Exploring Southwark and discovering its history
The opening of Albion Flour Mills in 1786 was hailed as a great industrial achievement and attracted curious sightseers and visiting overseas dignitaries. The factory faced onto the river on the south east corner of Blackfriars Bridge.
“It was furnished with a steam engine, contrived by Messrs Boulton and Watt of Birmingham, which turned ten pair of stones, each grinding nine bushels of corn in an hour without intermission, day or night; besides which it gave motion to the various apparatus for hoisting and lowering the corn and flour into and out of the barges, for fanning the corn to keep it free from impurities, and for sifting and dressing the meal, from its first state, till perfectly cleared for the use of the baker.” (Thomas Allen, 1829)
The introduction of steam engines in factories was not however welcomed by everyone and traditional millers looked on fearful for the future of their livelihoods and indeed Albion Mills put many traditional wind and water driven mills out of business. Then five years after opening, the mills together with a large stock of flour and grain were destroyed in a huge fire. The house and offices next door to the main factory escaped due to a wall of double thickness. It was said that part of St James’ Park was covered with half burnt grain from the fire.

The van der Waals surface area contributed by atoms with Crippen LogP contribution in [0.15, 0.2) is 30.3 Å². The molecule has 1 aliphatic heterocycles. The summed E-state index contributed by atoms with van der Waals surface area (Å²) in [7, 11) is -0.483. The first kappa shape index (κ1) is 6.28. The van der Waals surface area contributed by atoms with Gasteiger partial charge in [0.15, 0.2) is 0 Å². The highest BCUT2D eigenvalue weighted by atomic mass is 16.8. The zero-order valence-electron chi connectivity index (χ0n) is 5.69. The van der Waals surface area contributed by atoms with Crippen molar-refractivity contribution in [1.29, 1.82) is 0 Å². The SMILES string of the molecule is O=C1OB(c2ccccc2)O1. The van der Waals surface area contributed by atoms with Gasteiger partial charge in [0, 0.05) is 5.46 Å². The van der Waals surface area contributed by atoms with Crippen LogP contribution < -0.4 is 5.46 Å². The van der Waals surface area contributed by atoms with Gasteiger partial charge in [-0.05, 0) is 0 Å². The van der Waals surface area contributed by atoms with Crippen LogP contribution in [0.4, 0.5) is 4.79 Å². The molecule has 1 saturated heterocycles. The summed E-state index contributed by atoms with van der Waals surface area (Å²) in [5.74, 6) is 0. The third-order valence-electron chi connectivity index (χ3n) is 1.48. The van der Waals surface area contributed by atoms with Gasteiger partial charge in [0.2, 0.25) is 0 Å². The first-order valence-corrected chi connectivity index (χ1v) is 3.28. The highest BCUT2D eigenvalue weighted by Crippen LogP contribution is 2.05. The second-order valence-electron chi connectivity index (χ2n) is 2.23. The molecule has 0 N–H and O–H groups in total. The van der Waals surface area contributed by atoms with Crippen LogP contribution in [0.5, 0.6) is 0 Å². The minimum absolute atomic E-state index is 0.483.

At first arson was suspected and the sight of the Albion Mills burning down was certainly looked on with enjoyment and indeed celebrated by many as they watched from Blackfriars Bridge. The owner and the engineer, Samuel Wyatt and John Rennie, believed the fire was started by friction. The Times reported there had been a large quantity of flour ground within the previous 10 days and the machinery had been in constant operation. There had been a small fire the previous evening that had been extinguished, but this warning went unheeded. The fire occurred when the Thames was at low tide and the flames and heat so intense it was impossible for the fire engines to approach from any side.
William Blake lived nearby and it’s said that Albion Mills perhaps inspired the line ‘Dark Satanic Mills’ in Jerusalem. Though the destruction of Albion Mills was greeted with cheering from some quarters and songs written about the disaster, a workforce of nearly 300 lost their jobs. Large parcels of fire damaged grain were sold off cheap as animal food, and the building remained a derelict shell until it was demolished in 1809.